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I'm looking for the solution of the following partial differential equation:

\begin{equation} \frac{\partial}{\partial x} \Big (- a x f(x,y) + \frac{\partial f}{\partial x} (x,y) \Big ) + \frac {\partial}{\partial y} \Big (- b y f(x,y) + \frac{\partial f}{\partial y} (x,y) \Big ) = 0 \end{equation}

Hereby, $a$ and $b$ are constants.

A possible approach could be to try to separate the equation. Let's assume $f(x, y) = f_1(x) f_2(y)$. Then, it holds

\begin{align} & \frac{\partial}{\partial x} \Big (- a x f(x,y) + \frac{\partial f}{\partial x} (x,y) \Big ) + \frac {\partial}{\partial y} \Big (- b y f(x,y) + \frac{\partial f}{\partial y} (x,y) \Big ) = 0 \\ \Leftrightarrow & - a f(x, y) - a x \frac{\partial f}{\partial x} (x, y) + \frac{\partial^2 f}{\partial x^2} (x,y) - b f(x, y) - b y \frac{\partial f}{\partial y} (x, y) + \frac{\partial^2 f}{\partial y^2} (x,y) = 0 \\ \Leftrightarrow & - a - a x \frac{\partial f_1}{\partial x} (x) \frac{1}{f_1(x)} + \frac{\partial^2 f_1}{\partial x^2} (x) \frac{1}{f_1(x)} - b - b y \frac{\partial f_2}{\partial y} (y)\frac{1}{f_2(y)} + \frac{\partial^2 f_2}{\partial y^2} (y) \frac{1}{f_2(y)} = 0 \end{align}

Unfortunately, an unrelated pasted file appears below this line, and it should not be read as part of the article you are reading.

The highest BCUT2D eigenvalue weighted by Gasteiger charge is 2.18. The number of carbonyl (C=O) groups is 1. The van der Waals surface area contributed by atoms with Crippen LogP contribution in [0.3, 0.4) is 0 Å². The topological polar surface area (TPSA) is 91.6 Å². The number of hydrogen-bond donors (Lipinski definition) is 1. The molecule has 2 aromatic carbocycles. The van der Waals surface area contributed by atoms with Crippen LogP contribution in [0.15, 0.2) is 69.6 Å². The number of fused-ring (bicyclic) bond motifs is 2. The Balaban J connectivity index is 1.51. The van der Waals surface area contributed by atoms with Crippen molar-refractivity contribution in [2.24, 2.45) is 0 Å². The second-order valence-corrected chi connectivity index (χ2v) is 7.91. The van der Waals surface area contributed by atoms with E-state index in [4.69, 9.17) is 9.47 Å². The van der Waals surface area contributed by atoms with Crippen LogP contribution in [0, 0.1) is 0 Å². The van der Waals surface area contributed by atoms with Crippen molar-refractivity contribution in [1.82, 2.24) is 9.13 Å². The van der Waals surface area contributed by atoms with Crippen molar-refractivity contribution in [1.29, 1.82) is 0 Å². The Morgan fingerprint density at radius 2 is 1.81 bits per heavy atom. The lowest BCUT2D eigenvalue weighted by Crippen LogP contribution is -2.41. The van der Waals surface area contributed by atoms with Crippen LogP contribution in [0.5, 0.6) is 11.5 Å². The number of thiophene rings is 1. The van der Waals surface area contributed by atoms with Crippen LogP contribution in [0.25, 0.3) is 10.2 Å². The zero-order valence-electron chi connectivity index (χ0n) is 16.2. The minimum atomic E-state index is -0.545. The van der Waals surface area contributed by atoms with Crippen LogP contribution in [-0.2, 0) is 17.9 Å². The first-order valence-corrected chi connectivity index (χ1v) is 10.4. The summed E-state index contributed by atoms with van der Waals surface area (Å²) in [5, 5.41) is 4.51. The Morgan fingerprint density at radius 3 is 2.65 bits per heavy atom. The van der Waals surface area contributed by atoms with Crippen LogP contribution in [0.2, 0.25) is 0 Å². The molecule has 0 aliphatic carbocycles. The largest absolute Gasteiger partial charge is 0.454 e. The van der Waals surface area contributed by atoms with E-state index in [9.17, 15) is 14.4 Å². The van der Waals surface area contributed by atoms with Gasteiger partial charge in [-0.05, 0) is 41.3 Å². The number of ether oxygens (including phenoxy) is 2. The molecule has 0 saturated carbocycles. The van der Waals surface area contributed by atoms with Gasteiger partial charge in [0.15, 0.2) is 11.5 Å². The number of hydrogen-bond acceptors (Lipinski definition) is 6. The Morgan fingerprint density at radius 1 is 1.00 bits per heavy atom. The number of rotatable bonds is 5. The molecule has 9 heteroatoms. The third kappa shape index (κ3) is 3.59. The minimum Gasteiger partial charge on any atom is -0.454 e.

Hereby, we assumed $f_1(x) \neq 0$ and $f_2(y) \neq 0$. We get

\begin{align} - a - a x \frac{\partial f_1}{\partial x} (x) \frac{1}{f_1(x)} + \frac{\partial^2 f_1}{\partial x^2} (x) \frac{1}{f_1(x)} = C \\ - b - b y \frac{\partial f_2}{\partial y} (y) \frac{1}{f_2(y)} + \frac{\partial^2 f_2}{\partial y^2} (y) \frac{1}{f_2(y)} = - C \end{align}

Thus, we transfomed the partial differential equation to two ordinary differential equations. However, is there a way to solve the partial differential equation with a different approach and without needing to introduce the restrictions $f_1(x) \neq 0$ and $f_2(y) \neq 0$?

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  • $\begingroup$ Whats your domain? Do you have specific BCs? $\endgroup$
    – maxmilgram
    Aug 6, 2020 at 20:22

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